Waiting In Meath, Ireland 1916


“And evening found her thus…”

                       Francis Ledwidge

The wind blows on a rusty

harmonica of hinges.

The music of rasp and moan

as the gate hangs open

lamenting the loss of summer,

waiting for someone to return.

In his absence, the garden

has grown wild from neglect.

His wife hasn’t pruned the roses

or pulled weeds near the fence

which has left a border of ragged lace

like the hemline of her gown

as she walks the field at dusk.

Its stitching drags along the ground

where some of the soil loosens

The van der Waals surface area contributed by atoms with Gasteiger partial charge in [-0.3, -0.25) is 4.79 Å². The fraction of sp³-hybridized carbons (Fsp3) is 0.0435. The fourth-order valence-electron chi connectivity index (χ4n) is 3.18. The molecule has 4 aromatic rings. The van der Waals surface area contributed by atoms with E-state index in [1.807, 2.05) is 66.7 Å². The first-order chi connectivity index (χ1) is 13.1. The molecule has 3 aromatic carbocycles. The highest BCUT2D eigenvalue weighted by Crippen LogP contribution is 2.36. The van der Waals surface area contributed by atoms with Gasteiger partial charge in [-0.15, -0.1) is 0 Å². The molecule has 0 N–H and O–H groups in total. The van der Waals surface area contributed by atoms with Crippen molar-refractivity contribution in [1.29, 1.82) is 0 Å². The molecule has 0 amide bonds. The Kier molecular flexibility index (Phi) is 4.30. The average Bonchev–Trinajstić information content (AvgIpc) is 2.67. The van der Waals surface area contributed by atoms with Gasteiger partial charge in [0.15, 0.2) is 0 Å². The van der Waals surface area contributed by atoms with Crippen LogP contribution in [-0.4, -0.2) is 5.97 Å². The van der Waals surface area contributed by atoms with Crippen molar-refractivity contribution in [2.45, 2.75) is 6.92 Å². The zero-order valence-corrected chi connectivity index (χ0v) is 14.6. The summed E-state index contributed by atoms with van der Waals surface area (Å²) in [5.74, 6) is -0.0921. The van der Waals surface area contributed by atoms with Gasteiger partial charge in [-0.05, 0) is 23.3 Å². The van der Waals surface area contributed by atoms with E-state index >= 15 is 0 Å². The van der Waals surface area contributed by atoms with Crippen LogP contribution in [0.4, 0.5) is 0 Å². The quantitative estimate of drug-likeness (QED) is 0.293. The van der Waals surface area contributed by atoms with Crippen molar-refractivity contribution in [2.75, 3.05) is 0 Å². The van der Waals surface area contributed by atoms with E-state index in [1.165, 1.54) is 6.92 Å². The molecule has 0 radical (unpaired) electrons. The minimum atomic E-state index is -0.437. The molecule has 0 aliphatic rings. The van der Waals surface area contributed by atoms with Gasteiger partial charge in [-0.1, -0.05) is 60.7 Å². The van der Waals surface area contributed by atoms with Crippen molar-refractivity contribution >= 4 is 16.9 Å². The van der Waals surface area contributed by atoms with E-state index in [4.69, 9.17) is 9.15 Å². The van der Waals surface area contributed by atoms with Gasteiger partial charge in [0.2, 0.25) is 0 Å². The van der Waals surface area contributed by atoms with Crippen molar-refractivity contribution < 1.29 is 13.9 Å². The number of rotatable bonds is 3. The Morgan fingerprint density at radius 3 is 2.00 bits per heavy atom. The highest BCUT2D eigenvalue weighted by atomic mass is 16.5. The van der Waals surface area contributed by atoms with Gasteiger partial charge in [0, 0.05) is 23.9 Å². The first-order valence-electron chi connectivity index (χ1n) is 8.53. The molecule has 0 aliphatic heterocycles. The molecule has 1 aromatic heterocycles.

sliding into a ditch. She cries thinking

of that trench — trembling with lamplight

and a soldier who writes on a piece

of butcher paper. The script dark

and scattered. Desperate. His black birds

pecking at the crust of a letter.


This weekend, we honor the end of WWI. One of the poets from that era was Irish writer, Francis Ledwidge.  He wrote not only of war but also of nature, often blackbirds appeared in his poems. Thus, he became known as “The Blackbird Poet”. This poem imagines a woman who loved him,  waiting for his return from the front.

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